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The objects or privileges that the child loves and enjoys will be used as immediate reinforcement. Such a token system will work because the tokens are paired with the benefits of direct reinforcement, and the child would have rewards only for participating in the desired behavior. Due to this, it is expected that the target behavior will occur more often. The peer support system will be applied to encourage the students with autism to engage in the offered activities. The peers should be trained in advance to be able to give positive feedback and reinforcement by redirecting the attention of the participant. For example, verbal encouragement can be used with the following phrases: “you can definitely do it,” “thumbs up,” and so on.
Social validity refers to the potential possibility of analysis to enhance society in the course of its implementation or as a result of awareness of its value for people. In this study, the researcher explores a rather significant problem of autism in students in the context of improving their learning abilities in inclusive classrooms. The expected outcomes of this study are likely to clarify the ways that can be used by teachers to educate children having ASD more effectively. The goals of the study are consistent with those identified by Autism Organizations worldwide (Callahan et al., 2017). The results produced are anticipated to shed light on the field of autism spectrum disorders, setting the foundation for further research and practice.
In order to achieve social validity, the impact of the following factors should be considered and reduced as much as possible.
- Do the background events that occur during the experiment, along with the influence of the experimental factors, should be minimized?
- Do the changes in the subjects that are not related to specific events but are the result of the passage of time (for example, increased hunger or fatigue) should be prevented to avoid bias?
- How often does the given problem occur in students?
- Is it likely that the teachers and parents would apply the token system?
- Do the interventions designed for the mentioned participants are acceptable and ethical?
Independent and Dependent Variables
Off-task behavior is the key independent variable that is the essence of this study. It is to be observed by the researcher during the data collection phase to compare the baseline and trial data. Behavioral observation is the method to be utilized to understand the responses of participants. The following behaviors should be considered off-task: playing with materials instead of learning, talking to peers, and looking around the classroom for a long time. In general, all these issues point to the fact that the student is not concentrated on the given assignment.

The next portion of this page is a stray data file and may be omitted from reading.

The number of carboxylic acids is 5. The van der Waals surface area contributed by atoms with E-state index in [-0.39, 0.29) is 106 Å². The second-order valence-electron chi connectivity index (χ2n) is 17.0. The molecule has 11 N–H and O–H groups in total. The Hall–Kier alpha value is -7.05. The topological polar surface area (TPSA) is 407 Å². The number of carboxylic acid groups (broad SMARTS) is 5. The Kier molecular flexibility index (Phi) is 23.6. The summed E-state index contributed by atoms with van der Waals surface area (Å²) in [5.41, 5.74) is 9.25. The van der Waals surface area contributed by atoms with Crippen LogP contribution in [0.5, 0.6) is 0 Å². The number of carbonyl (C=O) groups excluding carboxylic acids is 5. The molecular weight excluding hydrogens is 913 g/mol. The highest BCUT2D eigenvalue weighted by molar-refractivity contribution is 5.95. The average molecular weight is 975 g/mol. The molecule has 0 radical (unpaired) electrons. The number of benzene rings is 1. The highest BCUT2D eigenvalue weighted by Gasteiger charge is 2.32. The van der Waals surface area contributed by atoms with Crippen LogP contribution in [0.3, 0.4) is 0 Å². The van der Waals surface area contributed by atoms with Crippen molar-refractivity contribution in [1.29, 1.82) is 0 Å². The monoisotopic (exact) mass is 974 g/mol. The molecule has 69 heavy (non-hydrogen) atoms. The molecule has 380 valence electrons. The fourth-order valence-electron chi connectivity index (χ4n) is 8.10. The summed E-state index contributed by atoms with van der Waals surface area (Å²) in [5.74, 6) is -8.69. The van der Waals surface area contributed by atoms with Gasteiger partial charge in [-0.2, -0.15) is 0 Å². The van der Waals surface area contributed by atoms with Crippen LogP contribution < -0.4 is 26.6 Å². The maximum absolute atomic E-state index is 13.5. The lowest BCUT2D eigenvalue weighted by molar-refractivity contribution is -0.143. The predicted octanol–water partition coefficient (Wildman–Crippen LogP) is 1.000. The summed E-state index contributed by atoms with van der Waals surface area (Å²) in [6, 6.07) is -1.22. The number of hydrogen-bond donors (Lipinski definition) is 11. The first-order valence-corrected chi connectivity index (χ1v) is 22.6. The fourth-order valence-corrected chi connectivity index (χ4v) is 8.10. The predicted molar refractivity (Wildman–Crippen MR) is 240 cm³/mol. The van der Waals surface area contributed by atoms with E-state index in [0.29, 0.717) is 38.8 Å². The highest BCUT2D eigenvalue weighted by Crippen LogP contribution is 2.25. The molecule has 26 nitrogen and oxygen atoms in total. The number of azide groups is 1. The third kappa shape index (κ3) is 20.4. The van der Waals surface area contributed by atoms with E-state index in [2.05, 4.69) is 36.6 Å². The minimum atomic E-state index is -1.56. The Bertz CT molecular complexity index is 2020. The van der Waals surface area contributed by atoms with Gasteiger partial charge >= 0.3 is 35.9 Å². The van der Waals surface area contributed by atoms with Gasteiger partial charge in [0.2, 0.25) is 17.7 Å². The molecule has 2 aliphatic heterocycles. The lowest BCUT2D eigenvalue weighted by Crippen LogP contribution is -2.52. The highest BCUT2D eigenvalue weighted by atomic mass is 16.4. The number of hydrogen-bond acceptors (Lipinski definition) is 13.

Work completion is the first dependent variable that is defined as the number of tasks finished. The number of questions and responses is to be calculated based on everyday observations—the second dependent variable, peer support that is an additional factor of a successful token system economy.
One peer for each of the participants is to be chosen and trained to provide assistance. The immediate positive reinforcement is the third dependent variable, the importance of which lies in providing the student with a greater stimulus to show expected behaviors. For the purpose of generalization, the trials are to use identical data collection methods, thus making sure that the results can be applied to a broader context. The study integrity is accomplished via the peer support intervention and the evaluation of the data collected by two independent observers.
In terms of the interobserver agreement (IOA), the second teacher is to monitor 50% of the intervention sessions to ensure their appropriateness. It is also possible to ask a parent of one of the peers to perform the role of the second observer. The guidelines for identifying the correct answers of students are to be determined in advance so that both observers can be objective, using the same criteria. When the student gives the right answer or action within one to three minutes, it is to be considered that he or she responds correctly. In case the prompt is required to complete the task, it is an incorrect response. Upon the completion of all the trials, data will be compared, and the scores will be calculated on a trial basis.
Callahan, K., Hughes, H. L., Mehta, S., Toussaint, K. A., Nichols, S. M., Ma, P. S.,… Wang, H. T. (2017). Social validity of evidence-based practices and emerging interventions in autism. Focus on Autism and Other Developmental Disabilities, 32(3), 188-197.
Ferron, J. M., Moeyaert, M., Van den Noortgate, W., & Beretvas, S. N. (2014). Estimating causal effects from multiple-baseline studies: Implications for design and analysis. Psychological Methods, 19(4), 493-510.